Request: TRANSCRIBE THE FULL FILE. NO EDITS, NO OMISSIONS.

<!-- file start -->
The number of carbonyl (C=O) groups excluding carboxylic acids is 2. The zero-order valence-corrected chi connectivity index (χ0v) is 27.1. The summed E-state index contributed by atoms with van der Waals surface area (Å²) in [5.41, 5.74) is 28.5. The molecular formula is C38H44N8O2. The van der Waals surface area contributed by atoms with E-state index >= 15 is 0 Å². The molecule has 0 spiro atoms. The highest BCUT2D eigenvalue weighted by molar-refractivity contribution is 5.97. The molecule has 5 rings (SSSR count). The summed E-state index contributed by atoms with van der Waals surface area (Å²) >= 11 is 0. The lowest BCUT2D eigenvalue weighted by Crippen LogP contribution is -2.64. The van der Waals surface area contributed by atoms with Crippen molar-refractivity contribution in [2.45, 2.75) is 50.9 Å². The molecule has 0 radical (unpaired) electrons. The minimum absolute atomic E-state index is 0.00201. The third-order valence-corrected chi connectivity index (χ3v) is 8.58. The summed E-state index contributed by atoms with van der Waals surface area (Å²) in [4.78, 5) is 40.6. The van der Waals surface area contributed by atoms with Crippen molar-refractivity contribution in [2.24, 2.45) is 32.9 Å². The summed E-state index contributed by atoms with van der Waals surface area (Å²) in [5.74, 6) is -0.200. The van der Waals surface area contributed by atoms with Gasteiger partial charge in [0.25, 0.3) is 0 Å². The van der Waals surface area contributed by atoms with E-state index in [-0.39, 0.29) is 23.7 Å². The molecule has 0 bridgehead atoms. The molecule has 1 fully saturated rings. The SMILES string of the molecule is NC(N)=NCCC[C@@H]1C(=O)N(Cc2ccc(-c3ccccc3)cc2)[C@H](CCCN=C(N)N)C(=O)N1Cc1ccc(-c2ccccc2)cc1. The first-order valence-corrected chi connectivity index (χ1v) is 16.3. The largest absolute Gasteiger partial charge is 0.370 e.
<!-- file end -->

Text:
The number of carbonyl (C=O) groups excluding carboxylic acids is 2. The zero-order valence-corrected chi connectivity index (χ0v) is 27.1. The summed E-state index contributed by atoms with van der Waals surface area (Å²) in [5.41, 5.74) is 28.5. The molecular formula is C38H44N8O2. The van der Waals surface area contributed by atoms with E-state index >= 15 is 0 Å². The molecule has 0 spiro atoms. The highest BCUT2D eigenvalue weighted by molar-refractivity contribution is 5.97. The molecule has 5 rings (SSSR count). The summed E-state index contributed by atoms with van der Waals surface area (Å²) >= 11 is 0. The lowest BCUT2D eigenvalue weighted by Crippen LogP contribution is -2.64. The van der Waals surface area contributed by atoms with Crippen molar-refractivity contribution in [2.45, 2.75) is 50.9 Å². The molecule has 0 radical (unpaired) electrons. The minimum absolute atomic E-state index is 0.00201. The third-order valence-corrected chi connectivity index (χ3v) is 8.58. The summed E-state index contributed by atoms with van der Waals surface area (Å²) in [4.78, 5) is 40.6. The van der Waals surface area contributed by atoms with Crippen molar-refractivity contribution in [2.24, 2.45) is 32.9 Å². The summed E-state index contributed by atoms with van der Waals surface area (Å²) in [5.74, 6) is -0.200. The van der Waals surface area contributed by atoms with Gasteiger partial charge in [0.25, 0.3) is 0 Å². The van der Waals surface area contributed by atoms with E-state index in [-0.39, 0.29) is 23.7 Å². The molecule has 0 bridgehead atoms. The molecule has 1 fully saturated rings. The SMILES string of the molecule is NC(N)=NCCC[C@@H]1C(=O)N(Cc2ccc(-c3ccccc3)cc2)[C@H](CCCN=C(N)N)C(=O)N1Cc1ccc(-c2ccccc2)cc1. The first-order valence-corrected chi connectivity index (χ1v) is 16.3. The largest absolute Gasteiger partial charge is 0.370 e.